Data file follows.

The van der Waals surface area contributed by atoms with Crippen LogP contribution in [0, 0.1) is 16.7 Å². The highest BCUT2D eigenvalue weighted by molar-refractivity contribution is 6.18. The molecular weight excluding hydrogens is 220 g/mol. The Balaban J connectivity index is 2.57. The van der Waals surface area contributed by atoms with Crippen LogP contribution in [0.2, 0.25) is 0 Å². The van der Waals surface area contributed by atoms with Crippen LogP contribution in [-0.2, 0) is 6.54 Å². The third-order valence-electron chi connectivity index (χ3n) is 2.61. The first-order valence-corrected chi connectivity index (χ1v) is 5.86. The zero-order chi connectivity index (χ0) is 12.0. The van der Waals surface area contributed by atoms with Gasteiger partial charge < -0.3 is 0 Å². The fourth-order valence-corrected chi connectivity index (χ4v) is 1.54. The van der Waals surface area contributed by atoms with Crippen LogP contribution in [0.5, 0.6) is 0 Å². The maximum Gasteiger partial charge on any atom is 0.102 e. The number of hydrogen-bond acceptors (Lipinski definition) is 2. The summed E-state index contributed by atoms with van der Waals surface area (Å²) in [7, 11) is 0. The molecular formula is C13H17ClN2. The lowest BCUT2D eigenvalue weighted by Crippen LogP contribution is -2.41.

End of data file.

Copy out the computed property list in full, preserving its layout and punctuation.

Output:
The van der Waals surface area contributed by atoms with Crippen LogP contribution in [0, 0.1) is 16.7 Å². The highest BCUT2D eigenvalue weighted by molar-refractivity contribution is 6.18. The molecular weight excluding hydrogens is 220 g/mol. The Balaban J connectivity index is 2.57. The van der Waals surface area contributed by atoms with Crippen LogP contribution in [0.2, 0.25) is 0 Å². The van der Waals surface area contributed by atoms with Crippen LogP contribution in [-0.2, 0) is 6.54 Å². The third-order valence-electron chi connectivity index (χ3n) is 2.61. The first-order valence-corrected chi connectivity index (χ1v) is 5.86. The zero-order chi connectivity index (χ0) is 12.0. The van der Waals surface area contributed by atoms with Gasteiger partial charge < -0.3 is 0 Å². The fourth-order valence-corrected chi connectivity index (χ4v) is 1.54. The van der Waals surface area contributed by atoms with Crippen LogP contribution in [0.5, 0.6) is 0 Å². The maximum Gasteiger partial charge on any atom is 0.102 e. The number of hydrogen-bond acceptors (Lipinski definition) is 2. The summed E-state index contributed by atoms with van der Waals surface area (Å²) in [7, 11) is 0. The molecular formula is C13H17ClN2. The lowest BCUT2D eigenvalue weighted by Crippen LogP contribution is -2.41.